Another important question to ask. What draws people to a comic in the first place? The people answered both art and narrative. The art is what draws you to a comic in the instant you see it, and the narrative is what keeps you hooked and continue investing in the series.

Pacific Steel is very much focused on the art, and attempting to make a lasting impression that way. Unfortunately The first issue (the one I’ve made for the project) doesn’t contain much in the way of narrative. Narrative was high on the list, but it seems art is the most important feature to have.


A question not related to comics specifically, but very important to Pacific Steel due to it’s setting. It doesn’t matter if people like comics or not; if they don’t care enough for the subject matter they won’t buy it.

It seems however people are decently interested in history, only 1 out of 9 people said they weren’t in any way. This is good news for Pacific Steel.


Being more specific and combining the previous questions, I asked if people would buy a comic based around historic events. Again, one person said no, but everyone else would*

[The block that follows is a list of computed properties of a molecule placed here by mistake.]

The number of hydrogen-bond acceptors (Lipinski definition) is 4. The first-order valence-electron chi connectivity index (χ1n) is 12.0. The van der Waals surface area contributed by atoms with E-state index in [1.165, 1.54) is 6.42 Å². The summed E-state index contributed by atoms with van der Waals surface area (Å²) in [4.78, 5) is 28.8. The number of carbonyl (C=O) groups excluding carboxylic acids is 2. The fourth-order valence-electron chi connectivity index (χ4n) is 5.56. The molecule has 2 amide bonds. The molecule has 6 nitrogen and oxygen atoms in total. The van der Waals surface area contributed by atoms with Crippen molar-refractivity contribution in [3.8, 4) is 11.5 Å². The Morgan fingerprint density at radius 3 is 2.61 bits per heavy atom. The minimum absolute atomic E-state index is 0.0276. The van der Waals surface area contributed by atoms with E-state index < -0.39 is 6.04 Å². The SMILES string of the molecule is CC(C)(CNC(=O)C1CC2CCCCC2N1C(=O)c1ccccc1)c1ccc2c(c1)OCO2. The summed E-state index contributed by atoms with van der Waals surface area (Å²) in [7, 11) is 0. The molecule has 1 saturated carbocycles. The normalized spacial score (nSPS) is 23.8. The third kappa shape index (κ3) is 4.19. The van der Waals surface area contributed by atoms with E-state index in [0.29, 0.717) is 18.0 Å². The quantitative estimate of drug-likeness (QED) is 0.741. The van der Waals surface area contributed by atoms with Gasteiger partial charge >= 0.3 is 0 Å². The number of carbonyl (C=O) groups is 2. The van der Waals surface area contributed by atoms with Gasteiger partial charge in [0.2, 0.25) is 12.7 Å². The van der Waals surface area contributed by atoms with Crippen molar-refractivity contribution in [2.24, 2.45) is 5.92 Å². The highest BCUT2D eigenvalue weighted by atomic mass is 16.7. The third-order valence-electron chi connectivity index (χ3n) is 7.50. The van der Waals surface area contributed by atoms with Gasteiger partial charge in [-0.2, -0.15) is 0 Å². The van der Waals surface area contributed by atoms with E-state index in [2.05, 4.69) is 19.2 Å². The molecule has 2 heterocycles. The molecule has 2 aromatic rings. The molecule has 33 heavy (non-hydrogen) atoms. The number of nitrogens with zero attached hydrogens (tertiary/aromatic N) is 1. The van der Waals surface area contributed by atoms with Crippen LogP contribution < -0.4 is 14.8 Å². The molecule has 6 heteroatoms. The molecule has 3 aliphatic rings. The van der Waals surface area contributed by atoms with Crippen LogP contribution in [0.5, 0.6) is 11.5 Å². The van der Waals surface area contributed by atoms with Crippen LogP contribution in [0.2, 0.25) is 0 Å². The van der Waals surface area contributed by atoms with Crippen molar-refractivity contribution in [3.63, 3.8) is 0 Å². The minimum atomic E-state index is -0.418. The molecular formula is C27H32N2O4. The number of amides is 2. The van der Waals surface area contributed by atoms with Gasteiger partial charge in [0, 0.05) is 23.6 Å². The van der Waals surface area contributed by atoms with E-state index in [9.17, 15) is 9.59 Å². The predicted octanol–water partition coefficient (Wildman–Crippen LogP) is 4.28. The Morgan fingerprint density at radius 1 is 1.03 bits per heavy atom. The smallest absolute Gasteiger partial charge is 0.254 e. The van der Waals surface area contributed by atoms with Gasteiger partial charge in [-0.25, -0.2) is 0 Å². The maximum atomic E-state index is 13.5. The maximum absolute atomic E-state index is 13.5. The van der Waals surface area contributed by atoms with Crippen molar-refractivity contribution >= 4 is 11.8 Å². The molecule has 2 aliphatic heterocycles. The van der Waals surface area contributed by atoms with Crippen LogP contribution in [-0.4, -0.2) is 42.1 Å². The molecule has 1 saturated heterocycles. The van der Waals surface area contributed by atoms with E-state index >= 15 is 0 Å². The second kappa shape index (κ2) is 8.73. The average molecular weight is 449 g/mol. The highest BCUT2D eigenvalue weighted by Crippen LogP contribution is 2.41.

“History” is a very vague term, and could apply to any time period. Either way, the subjects said they would buy said comic book, depending on what specifically it was about. Specifics are what I needed to be able to fine-tune my product to appeal to the widest target audience possible.


The last, and most specific question asked, essentially asking “Would you buy Pacific Steel?” without actually asking it. To my surprise, it turns out people would! 3 people would certainly buy it if they saw it in the shelves, 4 people would at least be interested. 1 person wouldn’t, and another thought it was a terribly idea to begin with.

Either way, it seems Pacific Steel has the majority vote for being relativity successful in the current market.

(EDIT- added detailed, descriptions and reasoning behind the questions and answers displayed)